LOS ANGELES (Reuters) - A director of the popular "X-Men" films, Bryan Singer, has been accused of drugging and raping a teenage boy in California and Hawaii in the late 1990s, according to a lawsuit filed in U.S. court.
The lawsuit filed on Wednesday, just weeks before the release of Singer's upcoming "X-Men: Days of Future Past," alleges the 48-year-old used his influence as a Hollywood insider as well as a range of drugs and alcohol to force anal and oral sex on the boy.
Michael Egan seeks unspecified damages and a jury trial after wide-ranging abuses at California and Hawaii house parties beginning in the late 1990s, according to the civil action filed in Hawaii federal court.
Singer's attorney, Marty Singer, did not immediately respond to requests for comment. In a statement to trade publication The Hollywood Reporter, he said the lawsuit was "without merit" and "absurd and defamatory."
"It is obvious that this case was filed in an attempt to get publicity at the time when Bryan's new movie is about to open in a few weeks," Singer added in the statement.
"X-Men: Days of Future Past" will open in U.S. theaters on May 23 and is distributed by 20th Century Fox. It is expected to be one of the top grossing films of the year with a projected opening weekend haul of $103 million, according to Boxoffice.com.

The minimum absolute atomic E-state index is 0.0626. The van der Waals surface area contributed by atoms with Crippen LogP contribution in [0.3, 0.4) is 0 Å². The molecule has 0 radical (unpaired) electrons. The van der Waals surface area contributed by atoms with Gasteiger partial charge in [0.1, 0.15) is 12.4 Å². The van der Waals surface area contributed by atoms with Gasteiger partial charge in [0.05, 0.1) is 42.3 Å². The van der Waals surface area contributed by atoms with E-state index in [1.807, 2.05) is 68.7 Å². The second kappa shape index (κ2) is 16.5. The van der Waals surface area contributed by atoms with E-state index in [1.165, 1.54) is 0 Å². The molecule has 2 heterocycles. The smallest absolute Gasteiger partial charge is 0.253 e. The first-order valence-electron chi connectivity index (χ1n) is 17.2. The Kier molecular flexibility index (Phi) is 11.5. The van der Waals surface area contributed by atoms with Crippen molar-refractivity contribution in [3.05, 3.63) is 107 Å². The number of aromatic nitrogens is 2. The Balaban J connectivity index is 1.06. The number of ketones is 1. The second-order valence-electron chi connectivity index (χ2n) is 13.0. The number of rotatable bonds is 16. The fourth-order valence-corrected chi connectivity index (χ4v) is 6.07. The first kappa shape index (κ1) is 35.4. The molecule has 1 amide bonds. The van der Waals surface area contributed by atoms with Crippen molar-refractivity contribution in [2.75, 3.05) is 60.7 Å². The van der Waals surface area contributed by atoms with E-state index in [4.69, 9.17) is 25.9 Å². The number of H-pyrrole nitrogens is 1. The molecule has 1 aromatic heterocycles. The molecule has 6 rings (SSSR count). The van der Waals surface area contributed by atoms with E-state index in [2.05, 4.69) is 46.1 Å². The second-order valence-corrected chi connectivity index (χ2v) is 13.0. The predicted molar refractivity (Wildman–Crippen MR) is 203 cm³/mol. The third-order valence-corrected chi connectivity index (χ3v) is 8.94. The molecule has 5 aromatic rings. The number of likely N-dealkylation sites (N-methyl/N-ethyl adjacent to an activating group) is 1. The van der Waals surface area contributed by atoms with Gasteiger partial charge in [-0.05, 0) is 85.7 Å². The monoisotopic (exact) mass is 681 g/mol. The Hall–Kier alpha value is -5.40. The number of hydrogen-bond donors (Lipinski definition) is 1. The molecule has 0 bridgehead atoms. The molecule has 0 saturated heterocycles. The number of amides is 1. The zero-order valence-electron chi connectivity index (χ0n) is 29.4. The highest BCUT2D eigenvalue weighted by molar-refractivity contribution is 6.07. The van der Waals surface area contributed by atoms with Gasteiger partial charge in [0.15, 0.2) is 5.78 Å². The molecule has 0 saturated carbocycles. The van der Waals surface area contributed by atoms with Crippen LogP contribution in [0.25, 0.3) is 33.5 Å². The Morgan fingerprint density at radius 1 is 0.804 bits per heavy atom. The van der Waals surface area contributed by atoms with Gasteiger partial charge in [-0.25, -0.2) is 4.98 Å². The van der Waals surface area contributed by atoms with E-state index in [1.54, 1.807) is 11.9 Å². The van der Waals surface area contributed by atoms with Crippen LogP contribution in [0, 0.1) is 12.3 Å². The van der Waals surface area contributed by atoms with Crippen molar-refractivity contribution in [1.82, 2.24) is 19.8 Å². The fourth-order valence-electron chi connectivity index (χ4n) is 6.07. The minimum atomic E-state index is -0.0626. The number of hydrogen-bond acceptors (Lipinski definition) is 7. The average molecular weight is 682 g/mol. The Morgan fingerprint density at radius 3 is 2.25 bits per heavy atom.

Singer, who directed "X-Men" in 2000 and its sequel "X2" in 2003, is also signed on to direct the next installment in the franchise, "X-Men: Apocalypse," for Fox, which did not immediately respond to a request for comment. The film is scheduled to be released in 2016.
The suit accuses Marc Collins-Rector, a former entertainment business executive and registered sex offender, of initiating the sexual abuse by arranging for Singer to meet Egan at "notorious parties" in Encino, California, around 1998.
"The parties were typically sordid and featured sexual contact between adult males and the many teenage boys who were present for the parties," the lawsuit said.
Egan, from Nevada, moved to the Los Angeles-area when he was 14 or 15. He was paid at least $1,500 per week by Collins-Rector's former entertainment company without any clear job, as well as sent on private jets "to attractive locations," the suit says.
Collins-Rector could not be reached for comment.
Egan was also allegedly threatened by Singer and other men who told him they "controlled Hollywood and would destroy his hopes and dreams of an acting career if he did not keep them happy", the lawsuit said.
Egan, then 17, was flown to Hawaii on at least two roughly week-long trips in 1999 where Singer allegedly provided him with drugs and booze and assaulted him in a number of non-consensual sexual acts.
Singer, a producer and director known for television shows and movies such as "House M.D." and "The Usual Suspects" also promised Egan roles in an X-Men movie, commercials, among other projects, the lawsuit said.
Egan and his attorney will hold a news conference on Thursday at 2 p.m. (2100 GMT) in Los Angeles.
(Additional reporting by Eric M. Johnson; Editing by Mary Milliken and Andrew Hay)